12. Fifthly, the Regulations contain provisions relating to the admission and residence of EEA nationals as well as to their removal or expulsion. The Regulations place limits on the length of time an EEA national may be in the United Kingdom and the purposes for which he may be here. They permit the expulsion of the EEA national, but only under certain conditions. They provide for certain documentation to evidence the rights of the EEA national to be in the United Kingdom. Miss O’Hagan’s submission is that a person who has (together with another nationality) British citizenship is to be regarded as residing in the United Kingdom “under these Regulations” by right of his other citizenship. But that involves the argument that his residence is subject to the restrictions in the Regulations: otherwise it would not be residence “under these Regulations”. But a British citizen has no restrictions on the purposes for which he may be in the United Kingdom or the length of time for which he may be here, nor can he be removed. For these reasons we think that a person who is a British citizen, although by virtue of some other citizenship he may be an EEA national residing in the United Kingdom, cannot be properly described as a person residing in the United Kingdom “under these Regulations”.

12. That conclusion is entirely consistent with the view that reg 12 is a matter of pure United Kingdom law, outside the requirements of European Law, because it has the effect of ensuring, for these purposes akin to entry clearance, that a British citizen resident in the United Kingdom is treated as such rather than as a national merely of a member State.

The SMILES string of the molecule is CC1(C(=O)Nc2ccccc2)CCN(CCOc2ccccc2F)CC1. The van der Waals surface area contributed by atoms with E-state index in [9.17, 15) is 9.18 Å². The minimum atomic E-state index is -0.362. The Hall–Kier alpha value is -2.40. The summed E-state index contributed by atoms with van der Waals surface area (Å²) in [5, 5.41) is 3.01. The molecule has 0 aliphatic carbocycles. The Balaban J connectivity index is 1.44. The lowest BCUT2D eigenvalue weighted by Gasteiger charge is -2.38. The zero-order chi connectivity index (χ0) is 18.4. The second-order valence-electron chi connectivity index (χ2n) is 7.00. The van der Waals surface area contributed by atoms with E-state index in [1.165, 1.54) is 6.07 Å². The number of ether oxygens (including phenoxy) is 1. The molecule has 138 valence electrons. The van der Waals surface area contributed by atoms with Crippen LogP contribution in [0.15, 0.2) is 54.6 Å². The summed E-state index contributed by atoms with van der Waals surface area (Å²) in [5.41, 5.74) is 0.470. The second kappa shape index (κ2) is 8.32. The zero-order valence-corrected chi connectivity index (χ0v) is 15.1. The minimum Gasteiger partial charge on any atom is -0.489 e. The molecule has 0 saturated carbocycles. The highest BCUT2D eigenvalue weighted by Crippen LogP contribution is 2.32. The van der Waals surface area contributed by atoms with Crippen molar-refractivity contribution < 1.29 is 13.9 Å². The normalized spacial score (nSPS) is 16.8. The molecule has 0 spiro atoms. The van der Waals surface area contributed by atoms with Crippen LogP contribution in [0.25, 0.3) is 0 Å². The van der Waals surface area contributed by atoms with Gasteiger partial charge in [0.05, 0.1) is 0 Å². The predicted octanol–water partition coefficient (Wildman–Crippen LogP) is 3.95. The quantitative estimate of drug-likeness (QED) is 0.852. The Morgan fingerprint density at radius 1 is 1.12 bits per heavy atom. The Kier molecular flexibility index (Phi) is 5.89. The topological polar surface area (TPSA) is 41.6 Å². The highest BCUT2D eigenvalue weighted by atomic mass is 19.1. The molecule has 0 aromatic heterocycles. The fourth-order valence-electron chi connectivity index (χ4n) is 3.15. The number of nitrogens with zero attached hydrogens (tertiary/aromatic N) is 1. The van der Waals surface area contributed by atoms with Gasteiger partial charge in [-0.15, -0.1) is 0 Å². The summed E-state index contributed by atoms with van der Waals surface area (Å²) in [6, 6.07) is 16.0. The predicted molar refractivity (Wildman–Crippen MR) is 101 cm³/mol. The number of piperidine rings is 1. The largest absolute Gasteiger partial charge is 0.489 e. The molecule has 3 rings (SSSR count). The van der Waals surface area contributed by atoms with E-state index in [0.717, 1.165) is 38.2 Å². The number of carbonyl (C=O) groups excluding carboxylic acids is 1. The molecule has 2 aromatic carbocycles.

13. For the forgoing reasons it appears to us that the appellants cannot succeed in meeting the requirements of para 12(1)(a). Their appeals ought to have been dismissed rather than being allowed.

14. Even if they could have met the requirements of that paragraph, however, there appears to have been no consideration given to whether they could meet the requirements of reg 12(1)(b). They are not currently in an EEA state, so they need to meet the requirements of the Immigration Rules for leave to enter the United Kingdom as the family members of their mother and her husband. Those rules have provisions as to maintenance and accommodation, and also (because their father is apparently still alive and living in Kenya) they need to show under the requirements of para 297(i)(e) or (f) of the Statement of Changes in Immigration Rules HC395, either that their mother has had sole responsibility for their upbringing or that there are serious and compelling family or other reasons which makes their exclusion undesirable. No attention at all appears to have been given to these issues, presumably because the Entry Clearance Officer making the decision was not satisfied that the appellants were related, as claimed, to their mother. Whatever the reason for the lack of consideration, however, it is very difficult to see why the Immigration Judge regarded herself as entitled to ignore the matter altogether.

15. As we have said, the grounds for reconsideration raise none of these issues. There are, however, the plainest possible faults in the Immigration Judge’s determination. The only assistance the Immigration Judge had in the absence of a Presenting Officer, was that from Miss O’Hagan who appears before us. Miss O’Hagan has not suggested that we should limit ourselves to the matters mentioned in the grounds for reconsideration: it would in our view be quite improper to do so, given that she did not take the Immigration Judge fully or accurately through the relevant issues at the hearing. For that reason, because the errors are so obvious, and because in any event the Immigration Judge’s direction, being also inaccurate, could have no effect, it seems to us that we should decide this reconsideration in accordance with the law as we have set it out, rather than feeling obliged to confirm the incorrect position made by the Immigration Judge.

16. For the reasons we have given the Immigration Judge materially erred in law. We substitute a determination dismissing the appellants’ appeals.